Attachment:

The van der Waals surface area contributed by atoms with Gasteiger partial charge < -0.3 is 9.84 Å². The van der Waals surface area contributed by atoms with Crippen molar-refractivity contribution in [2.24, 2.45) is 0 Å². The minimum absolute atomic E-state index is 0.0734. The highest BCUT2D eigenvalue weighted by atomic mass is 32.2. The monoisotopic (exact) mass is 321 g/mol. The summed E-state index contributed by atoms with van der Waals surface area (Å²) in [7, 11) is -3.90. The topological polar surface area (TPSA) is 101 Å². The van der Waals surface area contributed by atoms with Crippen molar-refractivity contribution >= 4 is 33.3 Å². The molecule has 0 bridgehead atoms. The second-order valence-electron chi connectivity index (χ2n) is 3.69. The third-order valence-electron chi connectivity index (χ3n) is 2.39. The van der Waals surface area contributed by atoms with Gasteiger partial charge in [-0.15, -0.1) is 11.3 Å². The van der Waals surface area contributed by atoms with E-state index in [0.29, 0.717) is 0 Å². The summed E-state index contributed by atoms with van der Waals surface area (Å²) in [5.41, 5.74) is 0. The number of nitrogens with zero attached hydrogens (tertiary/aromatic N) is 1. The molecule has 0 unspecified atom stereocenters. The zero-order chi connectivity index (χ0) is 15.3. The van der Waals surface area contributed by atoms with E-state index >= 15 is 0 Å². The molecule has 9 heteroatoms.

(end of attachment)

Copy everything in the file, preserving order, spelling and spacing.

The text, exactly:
The van der Waals surface area contributed by atoms with Gasteiger partial charge < -0.3 is 9.84 Å². The van der Waals surface area contributed by atoms with Crippen molar-refractivity contribution in [2.24, 2.45) is 0 Å². The minimum absolute atomic E-state index is 0.0734. The highest BCUT2D eigenvalue weighted by atomic mass is 32.2. The monoisotopic (exact) mass is 321 g/mol. The summed E-state index contributed by atoms with van der Waals surface area (Å²) in [7, 11) is -3.90. The topological polar surface area (TPSA) is 101 Å². The van der Waals surface area contributed by atoms with Crippen molar-refractivity contribution >= 4 is 33.3 Å². The molecule has 0 bridgehead atoms. The second-order valence-electron chi connectivity index (χ2n) is 3.69. The third-order valence-electron chi connectivity index (χ3n) is 2.39. The van der Waals surface area contributed by atoms with Gasteiger partial charge in [-0.15, -0.1) is 11.3 Å². The van der Waals surface area contributed by atoms with E-state index in [0.29, 0.717) is 0 Å². The summed E-state index contributed by atoms with van der Waals surface area (Å²) in [5.41, 5.74) is 0. The number of nitrogens with zero attached hydrogens (tertiary/aromatic N) is 1. The molecule has 0 unspecified atom stereocenters. The zero-order chi connectivity index (χ0) is 15.3. The van der Waals surface area contributed by atoms with E-state index >= 15 is 0 Å². The molecule has 9 heteroatoms.